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Goodwin cycles and the U.S. economy, 1948-2004


  • Mohun, Simon
  • Veneziani, Roberto


This paper provides empirical support for an interpretation of the Goodwin growth cycle as isolating the main forces underlying distributive conflict, but in a fragile symbiotic mechanism because of endogenous forces that modify the balance of class power. Goodwin cycles are the shorter run cycles that appear around a long run motion that is the product of structural change. The paper describes long run trends in the Goodwin variables in the US corporate economy from 1948 to 2004, which exhibit both a sharp break at the beginning of the 80s, and no long run cycles. Short run detrended Goodwin cycles are identified, which broadly coincide in period and timing with the NBER dating of (the troughs of) business cycles. The paper then divides the employed nonfarm private industry labour force into supervisory and nonsupervisory workers, and focuses on the latter. The same two conclusions apply.

Suggested Citation

  • Mohun, Simon & Veneziani, Roberto, 2006. "Goodwin cycles and the U.S. economy, 1948-2004," MPRA Paper 30444, University Library of Munich, Germany.
  • Handle: RePEc:pra:mprapa:30444

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    References listed on IDEAS

    1. Harvie, David, 2000. "Testing Goodwin: Growth Cycles in Ten OECD Countries," Cambridge Journal of Economics, Oxford University Press, vol. 24(3), pages 349-376, May.
    2. Jonathan P. Goldstein, 1999. "Predator–Prey Model Estimates of the Cyclical Profit Squeeze," Metroeconomica, Wiley Blackwell, vol. 50(2), pages 139-173, June.
    3. Morten O. Ravn & Harald Uhlig, 2002. "On adjusting the Hodrick-Prescott filter for the frequency of observations," The Review of Economics and Statistics, MIT Press, vol. 84(2), pages 371-375.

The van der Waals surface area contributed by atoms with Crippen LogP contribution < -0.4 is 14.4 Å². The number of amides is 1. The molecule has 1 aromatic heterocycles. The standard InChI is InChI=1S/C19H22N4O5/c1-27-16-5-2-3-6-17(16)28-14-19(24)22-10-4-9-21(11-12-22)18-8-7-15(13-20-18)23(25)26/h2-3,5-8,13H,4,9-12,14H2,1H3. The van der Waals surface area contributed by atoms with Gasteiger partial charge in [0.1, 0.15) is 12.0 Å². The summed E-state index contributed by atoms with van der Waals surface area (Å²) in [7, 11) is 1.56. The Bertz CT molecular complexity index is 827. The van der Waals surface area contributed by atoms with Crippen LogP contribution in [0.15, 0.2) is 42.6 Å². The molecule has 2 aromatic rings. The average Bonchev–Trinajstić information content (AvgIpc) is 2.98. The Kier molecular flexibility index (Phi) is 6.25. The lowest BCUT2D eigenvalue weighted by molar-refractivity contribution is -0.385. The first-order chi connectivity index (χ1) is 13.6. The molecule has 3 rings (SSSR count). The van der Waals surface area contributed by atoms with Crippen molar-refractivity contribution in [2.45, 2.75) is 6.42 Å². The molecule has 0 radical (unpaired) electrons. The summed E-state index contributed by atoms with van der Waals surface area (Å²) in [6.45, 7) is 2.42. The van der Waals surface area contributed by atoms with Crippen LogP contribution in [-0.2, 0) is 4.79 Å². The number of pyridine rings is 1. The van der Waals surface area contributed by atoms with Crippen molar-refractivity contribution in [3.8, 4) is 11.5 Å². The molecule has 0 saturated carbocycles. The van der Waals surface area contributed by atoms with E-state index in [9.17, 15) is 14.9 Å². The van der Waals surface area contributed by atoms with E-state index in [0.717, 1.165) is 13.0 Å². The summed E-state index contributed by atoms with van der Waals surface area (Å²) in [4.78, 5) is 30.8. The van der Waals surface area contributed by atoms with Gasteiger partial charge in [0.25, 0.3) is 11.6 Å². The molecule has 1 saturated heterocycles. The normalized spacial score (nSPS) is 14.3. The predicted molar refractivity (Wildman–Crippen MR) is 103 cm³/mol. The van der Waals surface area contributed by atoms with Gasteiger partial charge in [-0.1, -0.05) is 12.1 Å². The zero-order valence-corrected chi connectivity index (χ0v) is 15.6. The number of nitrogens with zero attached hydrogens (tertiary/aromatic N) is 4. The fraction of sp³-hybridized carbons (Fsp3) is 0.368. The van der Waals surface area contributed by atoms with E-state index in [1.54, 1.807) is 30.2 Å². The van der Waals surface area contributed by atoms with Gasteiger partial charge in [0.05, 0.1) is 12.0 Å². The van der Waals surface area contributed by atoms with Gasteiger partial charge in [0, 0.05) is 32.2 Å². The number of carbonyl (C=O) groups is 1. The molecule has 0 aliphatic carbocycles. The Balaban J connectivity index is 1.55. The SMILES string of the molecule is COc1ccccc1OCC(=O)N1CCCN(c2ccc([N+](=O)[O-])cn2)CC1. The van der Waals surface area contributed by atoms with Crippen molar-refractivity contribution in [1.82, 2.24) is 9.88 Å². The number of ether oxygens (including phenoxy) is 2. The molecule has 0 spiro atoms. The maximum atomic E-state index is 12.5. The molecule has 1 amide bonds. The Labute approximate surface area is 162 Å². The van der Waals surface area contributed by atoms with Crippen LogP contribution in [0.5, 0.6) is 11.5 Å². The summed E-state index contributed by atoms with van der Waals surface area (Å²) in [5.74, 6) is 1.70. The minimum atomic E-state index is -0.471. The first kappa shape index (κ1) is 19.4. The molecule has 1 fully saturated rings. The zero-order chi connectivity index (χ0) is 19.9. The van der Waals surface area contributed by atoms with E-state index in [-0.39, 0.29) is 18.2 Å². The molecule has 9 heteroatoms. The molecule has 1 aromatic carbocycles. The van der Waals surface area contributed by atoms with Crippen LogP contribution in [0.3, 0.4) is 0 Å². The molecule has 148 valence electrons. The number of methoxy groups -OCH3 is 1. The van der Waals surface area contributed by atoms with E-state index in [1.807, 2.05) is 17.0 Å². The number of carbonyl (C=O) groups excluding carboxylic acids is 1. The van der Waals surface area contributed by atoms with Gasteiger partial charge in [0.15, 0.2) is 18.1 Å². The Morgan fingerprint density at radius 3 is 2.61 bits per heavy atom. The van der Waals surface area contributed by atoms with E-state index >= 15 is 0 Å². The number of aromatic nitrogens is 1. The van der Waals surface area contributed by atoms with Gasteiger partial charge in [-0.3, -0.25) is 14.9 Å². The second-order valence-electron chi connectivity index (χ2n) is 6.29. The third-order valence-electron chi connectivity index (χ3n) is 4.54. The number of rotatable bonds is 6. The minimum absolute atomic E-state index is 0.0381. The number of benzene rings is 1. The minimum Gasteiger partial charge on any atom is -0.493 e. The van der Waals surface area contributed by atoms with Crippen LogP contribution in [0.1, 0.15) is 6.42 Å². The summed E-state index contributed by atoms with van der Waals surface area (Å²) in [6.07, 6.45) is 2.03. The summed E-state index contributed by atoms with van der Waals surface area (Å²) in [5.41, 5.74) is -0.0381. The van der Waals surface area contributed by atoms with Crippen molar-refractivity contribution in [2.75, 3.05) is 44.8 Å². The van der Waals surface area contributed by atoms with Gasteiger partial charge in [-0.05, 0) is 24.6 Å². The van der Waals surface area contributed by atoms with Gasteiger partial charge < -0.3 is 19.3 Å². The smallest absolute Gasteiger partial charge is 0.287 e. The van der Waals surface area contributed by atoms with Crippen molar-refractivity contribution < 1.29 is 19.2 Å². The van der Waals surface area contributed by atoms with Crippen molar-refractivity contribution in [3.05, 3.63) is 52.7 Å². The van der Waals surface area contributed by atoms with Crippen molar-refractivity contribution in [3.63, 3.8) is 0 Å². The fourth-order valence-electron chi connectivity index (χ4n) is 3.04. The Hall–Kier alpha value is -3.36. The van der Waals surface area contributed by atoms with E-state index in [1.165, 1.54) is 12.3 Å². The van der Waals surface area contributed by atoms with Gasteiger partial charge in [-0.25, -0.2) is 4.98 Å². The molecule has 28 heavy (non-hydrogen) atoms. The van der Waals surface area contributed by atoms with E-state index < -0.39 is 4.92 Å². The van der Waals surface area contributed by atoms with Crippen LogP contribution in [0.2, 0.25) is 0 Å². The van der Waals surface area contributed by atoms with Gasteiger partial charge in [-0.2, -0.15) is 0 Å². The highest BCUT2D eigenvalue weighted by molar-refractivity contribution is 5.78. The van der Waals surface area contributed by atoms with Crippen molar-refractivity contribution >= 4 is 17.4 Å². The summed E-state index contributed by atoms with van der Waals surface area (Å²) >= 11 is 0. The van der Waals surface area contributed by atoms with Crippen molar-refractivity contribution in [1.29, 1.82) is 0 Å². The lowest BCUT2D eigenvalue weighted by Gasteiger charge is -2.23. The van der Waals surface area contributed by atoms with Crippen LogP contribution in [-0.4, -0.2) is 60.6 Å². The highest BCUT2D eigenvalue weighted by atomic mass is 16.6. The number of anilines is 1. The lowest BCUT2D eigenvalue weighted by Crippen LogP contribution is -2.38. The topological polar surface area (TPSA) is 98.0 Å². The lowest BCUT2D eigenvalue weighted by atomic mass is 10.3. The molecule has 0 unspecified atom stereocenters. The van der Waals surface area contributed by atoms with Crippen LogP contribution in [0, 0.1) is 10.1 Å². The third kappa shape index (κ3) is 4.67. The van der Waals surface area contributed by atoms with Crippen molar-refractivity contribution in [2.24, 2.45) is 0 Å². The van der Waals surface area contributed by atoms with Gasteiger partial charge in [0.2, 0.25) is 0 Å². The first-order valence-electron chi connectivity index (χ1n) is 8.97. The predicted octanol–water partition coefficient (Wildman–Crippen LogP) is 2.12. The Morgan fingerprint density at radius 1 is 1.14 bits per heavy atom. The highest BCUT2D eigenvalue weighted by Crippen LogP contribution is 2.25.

4. Simon Mohun, 2006. "Distributive shares in the US economy, 1964--2001," Cambridge Journal of Economics, Oxford University Press, vol. 30(3), pages 347-370, May.
    5. Veneziani, Roberto & Mohun, Simon, 2006. "Structural stability and Goodwin's growth cycle," Structural Change and Economic Dynamics, Elsevier, vol. 17(4), pages 437-451, December.
    6. Gérard Duménil & Dominique Lévy, 1993. "The Economics Of The Profit Rate," Books, Edward Elgar Publishing, number 153.
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    Cited by:

    1. Tapia, Jose, 2015. "Profits encourage investment, investment dampens profits, government spending does not prime the pump — A DAG investigation of business-cycle dynamics," MPRA Paper 64985, University Library of Munich, Germany, revised Jun 2015.
    2. Michalis Nikiforos, 2013. "Uncertainty and Contradiction: An Essay on the Business Cycle," Economics Working Paper Archive wp_770, Levy Economics Institute.
    3. Hiroaki Sasaki, 2013. "Cyclical growth in a Goodwin–Kalecki–Marx model," Journal of Economics, Springer, vol. 108(2), pages 145-171, March.
    4. Ben Zipperer & Peter Skott, 2011. "Cyclical patterns of employment, utilization, and profitability," Journal of Post Keynesian Economics, Taylor & Francis Journals, vol. 34(1), pages 25-58.
    5. Moura, N.J. & Ribeiro, Marcelo B., 2013. "Testing the Goodwin growth-cycle macroeconomic dynamics in Brazil," Physica A: Statistical Mechanics and its Applications, Elsevier, vol. 392(9), pages 2088-2103.
    6. Charpe, Matthieu & Flaschel, Peter & Hartmann, Florian & Malikane, Christopher, 2014. "Segmented Labor Markets and the Distributive Cycle: A Roadmap towards Inclusive Growth," MPRA Paper 62832, University Library of Munich, Germany.
    7. Engelbert Stockhammer & Jo Michell, 2014. "Pseudo-Goodwin cycles in a Minsky model," Working Papers PKWP1405, Post Keynesian Economics Study Group (PKSG).
    8. Carlo V. Fiorio & Simon Mohun & Roberto Veneziani, 2013. "Social Democracy and Distributive Conflict in the UK, 1950-2010," Working Papers 705, Queen Mary University of London, School of Economics and Finance.
    9. Armon Rezai, 2013. "Cycles of demand and distribution and monetary policy in the U.S. economy," Journal of Post Keynesian Economics, Taylor & Francis Journals, vol. 36(2), pages 231-250.
    10. Rudiger von Arnim & Jose Barrales, 2015. "Demand-driven Goodwin cycles with Kaldorian and Kaleckian features," Review of Keynesian Economics, Edward Elgar Publishing, vol. 3(3), pages 351-373, July.

    More about this item


    Goodwin growth cycle; wage share; US economy;

    JEL classification:

    • E32 - Macroeconomics and Monetary Economics - - Prices, Business Fluctuations, and Cycles - - - Business Fluctuations; Cycles
    • E11 - Macroeconomics and Monetary Economics - - General Aggregative Models - - - Marxian; Sraffian; Kaleckian
    • J20 - Labor and Demographic Economics - - Demand and Supply of Labor - - - General


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